What Is Affordable Housing or Low-Cost Housing? Finding New Terms: “The Under $20,000 House”
This weekend I came back from Arizona for a few days and was so amazed at all Peter had gotten done on the fence, gates, and arbors for our house. That led us to talking about what to call this kind of low cost house, which has become a Home Grown Food Network demonstration house.
All the terms we can think of for what we have done and are going to do that anyone might use to do a Google search have been co-opted. I actually saw an ad yesterday that called a $249,000 house “affordable”—in this market where houses are being auctioned with no reserve and still, since few can actually get a loan, not being sold. A family where two breadwinners make $10 an hour each or one makes that at two jobs or twice that at one job could not qualify for half of the loan on that house, so who is that house “affordable” to?
Loans used to be given, when there was money to loan before it disappeared for reasons I can’t discuss now, at 28-30% of gross income. The gross income from one job at $10 an hour, 40 hours a week, 50 weeks a year, since I’m sure these people I’m referring to get sick or have to take off at least two weeks a year and don’t get paid time off, is $20,000 a year. Multiply that by two for one person working two jobs or two people working one each, or one making twice that much, and that is $40,000 a year. We’re not even going to discuss who raises these people’s children when parents work all the time they aren’t sleeping and somehow keeping themselves together to get dressed, buy and fix enough food for the family, cool the house in insufferable summer weather or heat it in freezing winter cold, and somehow pay for transportation to those jobs, plus everything else they have to pay for? The gross amount of $40,000 they make multiplied by 30% is $12,000 a year, divided by 12 months is $1,000 a month. This is if the entire purchase price were financed, as most of these people could not save for a down payment, with what we all know are costs of living.
With their $40,000 a year gross (which of course they never get, since at their low-wage jobs social security and unemployment insurance taxes—only higher-wage and salaried people can avoid these–are taken out, so they end up seeing $35,000 if they are lucky), they can “afford” to pay $1,000 a month on a mortgage. How much purchase price ends up being $1,000 a month payments? Looking up amortization tables in Google will show if interest rates are 3%, $1,000 a month will pay mortgage payments for 30 years on a loan of less than $238,000. At 5% it will pay on less than $187,000.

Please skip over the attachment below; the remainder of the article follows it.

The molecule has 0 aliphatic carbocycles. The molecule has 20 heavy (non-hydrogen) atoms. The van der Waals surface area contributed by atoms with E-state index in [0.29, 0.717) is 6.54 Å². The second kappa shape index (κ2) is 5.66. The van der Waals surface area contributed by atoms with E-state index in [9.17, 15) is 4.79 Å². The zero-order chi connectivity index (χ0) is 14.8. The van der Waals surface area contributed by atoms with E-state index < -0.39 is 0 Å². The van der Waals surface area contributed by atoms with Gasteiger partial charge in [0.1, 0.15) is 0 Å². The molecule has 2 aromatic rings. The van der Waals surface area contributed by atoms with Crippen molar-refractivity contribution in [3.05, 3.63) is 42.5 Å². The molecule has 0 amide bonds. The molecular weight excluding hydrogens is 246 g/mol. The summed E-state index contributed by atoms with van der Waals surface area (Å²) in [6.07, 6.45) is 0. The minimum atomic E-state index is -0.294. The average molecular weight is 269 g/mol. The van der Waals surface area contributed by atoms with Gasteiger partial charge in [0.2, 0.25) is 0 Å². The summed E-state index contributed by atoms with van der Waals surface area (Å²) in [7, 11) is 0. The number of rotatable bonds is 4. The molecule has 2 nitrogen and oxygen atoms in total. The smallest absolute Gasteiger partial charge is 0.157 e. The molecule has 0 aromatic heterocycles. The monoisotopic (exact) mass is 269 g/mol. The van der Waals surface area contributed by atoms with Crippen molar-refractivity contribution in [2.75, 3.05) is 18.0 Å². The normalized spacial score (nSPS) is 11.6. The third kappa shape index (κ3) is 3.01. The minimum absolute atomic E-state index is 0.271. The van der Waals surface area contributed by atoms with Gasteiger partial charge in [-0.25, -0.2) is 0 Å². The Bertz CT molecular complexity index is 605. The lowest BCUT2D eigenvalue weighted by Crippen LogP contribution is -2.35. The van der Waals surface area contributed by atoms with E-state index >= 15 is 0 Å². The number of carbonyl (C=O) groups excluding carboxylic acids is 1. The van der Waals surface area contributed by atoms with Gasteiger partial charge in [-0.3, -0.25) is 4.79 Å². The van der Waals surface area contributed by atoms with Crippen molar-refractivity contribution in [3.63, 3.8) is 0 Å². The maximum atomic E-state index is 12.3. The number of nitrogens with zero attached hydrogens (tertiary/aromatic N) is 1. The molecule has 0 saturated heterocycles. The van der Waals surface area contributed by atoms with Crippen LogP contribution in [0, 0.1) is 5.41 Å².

When you really figure it out this way, no wonder millions of people now can’t afford payments when adjustable teaser rates they were given two years ago went up to 9% or even higher, on house prices they were told were “affordable” or even higher than $249,000. The payment on $249,000 at 9% is over $2,000 a month for 30 years! The people we’re talking about are lucky if they have net income that high all together. That payment is twice what anyone ever called “affordable.”
Neither are most houses for sale in America now what anyone in right mind could call “low cost.” Lately people on Home and Garden TV call $100 per square foot “low cost.” The $249,000 “affordable” home did make $100 per square foot seem low cost, since that was less than 1500 square feet, so it was over $177 per square foot. However, what is low cost is not relative. We believe it is absolutely not true that a house for a family is low in cost if it is not affordable to 30 million people.
The main reason $100 per square foot is now called “low cost” is people are talking only about purchased houses, not owner-built ones. Even using new materials and paying for building permits and other government taxes like school fees every step of the way, which both are much higher cost than the alternatives of recycled materials and additions or modifications that do not count as permit requiring changes, houses can still be owner-built for half that cost. “Low cost” has to be avoiding the high costs of labor and other people’s profits, so has to be owner-built.
Compared to this, we bought our house for $7,500 and have spent under $1,000 in materials costs on making it the beautiful, almost 1,500 square feet under roof of living space we have now, plus over 1,000 square feet of gardens, gazebo, and courtyard space we live in outdoors under shade, cool and heat our house, and grow food. Our around $5 per square foot has got to be low cost using anyone’s definition. It was also very affordable for us and for most people. Therefore, we were quite in a quandary discussing what we should call it.